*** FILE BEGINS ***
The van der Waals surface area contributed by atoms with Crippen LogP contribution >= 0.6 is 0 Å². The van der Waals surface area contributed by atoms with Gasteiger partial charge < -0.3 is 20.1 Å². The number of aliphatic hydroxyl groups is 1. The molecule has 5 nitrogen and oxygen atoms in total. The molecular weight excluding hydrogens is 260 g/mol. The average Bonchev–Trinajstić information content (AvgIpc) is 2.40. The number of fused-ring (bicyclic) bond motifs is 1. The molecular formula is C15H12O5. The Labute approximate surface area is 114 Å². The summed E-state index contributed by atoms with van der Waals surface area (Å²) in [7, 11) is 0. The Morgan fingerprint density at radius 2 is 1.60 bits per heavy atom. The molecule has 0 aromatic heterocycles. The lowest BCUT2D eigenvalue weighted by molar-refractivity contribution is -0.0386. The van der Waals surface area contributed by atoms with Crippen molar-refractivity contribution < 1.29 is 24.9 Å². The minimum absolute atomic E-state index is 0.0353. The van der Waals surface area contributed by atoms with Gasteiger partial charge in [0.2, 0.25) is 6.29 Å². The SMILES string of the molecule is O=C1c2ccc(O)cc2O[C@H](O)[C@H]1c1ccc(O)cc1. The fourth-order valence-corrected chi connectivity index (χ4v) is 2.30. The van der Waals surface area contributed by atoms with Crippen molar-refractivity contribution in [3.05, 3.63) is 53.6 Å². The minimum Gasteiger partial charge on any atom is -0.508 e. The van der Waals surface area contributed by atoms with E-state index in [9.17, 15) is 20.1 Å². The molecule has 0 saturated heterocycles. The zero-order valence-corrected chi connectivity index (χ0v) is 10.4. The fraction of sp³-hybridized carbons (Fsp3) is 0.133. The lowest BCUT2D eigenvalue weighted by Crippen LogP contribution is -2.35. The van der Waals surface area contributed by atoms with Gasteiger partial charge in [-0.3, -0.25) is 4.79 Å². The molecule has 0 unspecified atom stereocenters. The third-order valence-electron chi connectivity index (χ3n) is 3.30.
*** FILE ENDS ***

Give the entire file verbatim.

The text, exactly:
The van der Waals surface area contributed by atoms with Crippen LogP contribution >= 0.6 is 0 Å². The van der Waals surface area contributed by atoms with Gasteiger partial charge < -0.3 is 20.1 Å². The number of aliphatic hydroxyl groups is 1. The molecule has 5 nitrogen and oxygen atoms in total. The molecular weight excluding hydrogens is 260 g/mol. The average Bonchev–Trinajstić information content (AvgIpc) is 2.40. The number of fused-ring (bicyclic) bond motifs is 1. The molecular formula is C15H12O5. The Labute approximate surface area is 114 Å². The summed E-state index contributed by atoms with van der Waals surface area (Å²) in [7, 11) is 0. The Morgan fingerprint density at radius 2 is 1.60 bits per heavy atom. The molecule has 0 aromatic heterocycles. The lowest BCUT2D eigenvalue weighted by molar-refractivity contribution is -0.0386. The van der Waals surface area contributed by atoms with Crippen molar-refractivity contribution < 1.29 is 24.9 Å². The minimum absolute atomic E-state index is 0.0353. The van der Waals surface area contributed by atoms with Gasteiger partial charge in [0.2, 0.25) is 6.29 Å². The SMILES string of the molecule is O=C1c2ccc(O)cc2O[C@H](O)[C@H]1c1ccc(O)cc1. The fourth-order valence-corrected chi connectivity index (χ4v) is 2.30. The van der Waals surface area contributed by atoms with Crippen molar-refractivity contribution in [3.05, 3.63) is 53.6 Å². The minimum Gasteiger partial charge on any atom is -0.508 e. The van der Waals surface area contributed by atoms with E-state index in [9.17, 15) is 20.1 Å². The molecule has 0 saturated heterocycles. The zero-order valence-corrected chi connectivity index (χ0v) is 10.4. The fraction of sp³-hybridized carbons (Fsp3) is 0.133. The lowest BCUT2D eigenvalue weighted by Crippen LogP contribution is -2.35. The van der Waals surface area contributed by atoms with Gasteiger partial charge in [-0.3, -0.25) is 4.79 Å². The molecule has 0 unspecified atom stereocenters. The third-order valence-electron chi connectivity index (χ3n) is 3.30.